I visted the Hong Kong camps a dozen times in the late 1980s and early 1990s. Red Cross volunteers helped me slip past the authorities and get into the camps to interview and photograph refugees. Of course, the collective term "boat people," like all collective labels, mased the individuality of the men, women and children, the husbands and wives, the fathers and mothers, the lovers and the dreamers in the camps. Each of them, it seemed, had a sad and desperate tale to tell. But even then there was a diminishing sympathetic audience.
In 1991, at Chi Ma Wan Detention Center on Lantau Island, I interviewed several people. The following story, told to me in Vietnamese by No. 1594, seemed to me typical of the experiences, the dreams and the frustrations of the hundreds of thousands of people who remainedvictims of the Vietnam War.
Economic Migrant No. 2513(Nguyen Dieu Huong) helped in the translation.



The Woman in the Boat:
The Story of No. 1594
(Nguyen Thi Thoa)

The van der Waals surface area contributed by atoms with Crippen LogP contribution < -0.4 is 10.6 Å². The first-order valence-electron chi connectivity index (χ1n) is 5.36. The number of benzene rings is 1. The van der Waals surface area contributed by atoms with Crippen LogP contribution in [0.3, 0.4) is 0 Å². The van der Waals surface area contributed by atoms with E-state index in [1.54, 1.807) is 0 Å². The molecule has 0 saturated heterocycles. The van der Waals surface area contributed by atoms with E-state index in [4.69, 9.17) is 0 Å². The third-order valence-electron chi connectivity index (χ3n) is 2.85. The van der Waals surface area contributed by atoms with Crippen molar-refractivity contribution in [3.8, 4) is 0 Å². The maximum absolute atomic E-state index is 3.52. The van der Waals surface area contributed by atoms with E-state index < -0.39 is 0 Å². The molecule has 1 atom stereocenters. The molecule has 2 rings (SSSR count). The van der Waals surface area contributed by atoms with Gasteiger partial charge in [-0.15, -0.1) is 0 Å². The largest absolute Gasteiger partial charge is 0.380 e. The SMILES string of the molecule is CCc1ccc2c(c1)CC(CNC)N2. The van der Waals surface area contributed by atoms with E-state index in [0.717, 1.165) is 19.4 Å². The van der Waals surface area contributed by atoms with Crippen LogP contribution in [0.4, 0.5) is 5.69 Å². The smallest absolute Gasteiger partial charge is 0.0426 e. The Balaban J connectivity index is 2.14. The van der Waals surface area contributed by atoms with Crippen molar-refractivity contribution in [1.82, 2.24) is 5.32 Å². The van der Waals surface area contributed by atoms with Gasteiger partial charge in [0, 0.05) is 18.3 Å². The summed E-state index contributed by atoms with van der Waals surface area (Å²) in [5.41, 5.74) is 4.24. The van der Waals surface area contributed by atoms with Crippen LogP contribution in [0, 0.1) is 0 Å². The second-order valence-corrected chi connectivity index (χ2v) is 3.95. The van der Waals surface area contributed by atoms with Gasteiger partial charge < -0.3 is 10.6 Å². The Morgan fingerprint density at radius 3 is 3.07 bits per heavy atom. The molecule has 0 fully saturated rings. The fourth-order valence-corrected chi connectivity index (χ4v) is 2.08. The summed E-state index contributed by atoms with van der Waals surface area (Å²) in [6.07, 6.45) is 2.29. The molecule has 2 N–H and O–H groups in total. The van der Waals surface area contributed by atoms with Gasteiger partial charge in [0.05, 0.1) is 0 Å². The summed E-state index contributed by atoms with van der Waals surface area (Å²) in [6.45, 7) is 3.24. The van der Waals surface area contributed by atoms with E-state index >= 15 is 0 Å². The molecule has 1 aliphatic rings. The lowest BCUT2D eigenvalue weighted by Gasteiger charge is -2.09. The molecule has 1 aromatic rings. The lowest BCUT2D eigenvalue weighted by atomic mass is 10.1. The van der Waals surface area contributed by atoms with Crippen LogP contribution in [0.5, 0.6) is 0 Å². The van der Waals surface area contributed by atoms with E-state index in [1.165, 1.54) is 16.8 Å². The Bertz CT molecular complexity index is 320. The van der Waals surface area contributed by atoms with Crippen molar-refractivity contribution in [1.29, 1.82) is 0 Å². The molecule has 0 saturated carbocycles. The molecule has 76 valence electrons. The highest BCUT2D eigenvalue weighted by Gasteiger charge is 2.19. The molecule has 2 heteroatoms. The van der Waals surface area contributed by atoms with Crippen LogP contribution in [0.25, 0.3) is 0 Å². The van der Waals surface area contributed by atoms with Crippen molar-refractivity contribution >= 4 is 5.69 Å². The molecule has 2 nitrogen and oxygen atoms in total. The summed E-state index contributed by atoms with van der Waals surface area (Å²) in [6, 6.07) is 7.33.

I look like this because I was burned during the war. In 1968, when I was just four years old, an airplane dropped fire on my village of Phu Diep, which is near the city of Hue . The fire burned my face, eyes, arms, hands and legs. I was so small that I don't know exactly how it happened. I just know that it was dark and then there was a big explosion and then fire covered my body. From that terrible night until today I have been in pain and my life has been difficult. Others were burned, too, but not as badly as me.
The next day American soldiers came into the village and they saw me. They took me to two American doctors and the doctors operated on me many times. They treated me kindly. Then they did not operate anymore because all the Americans went away.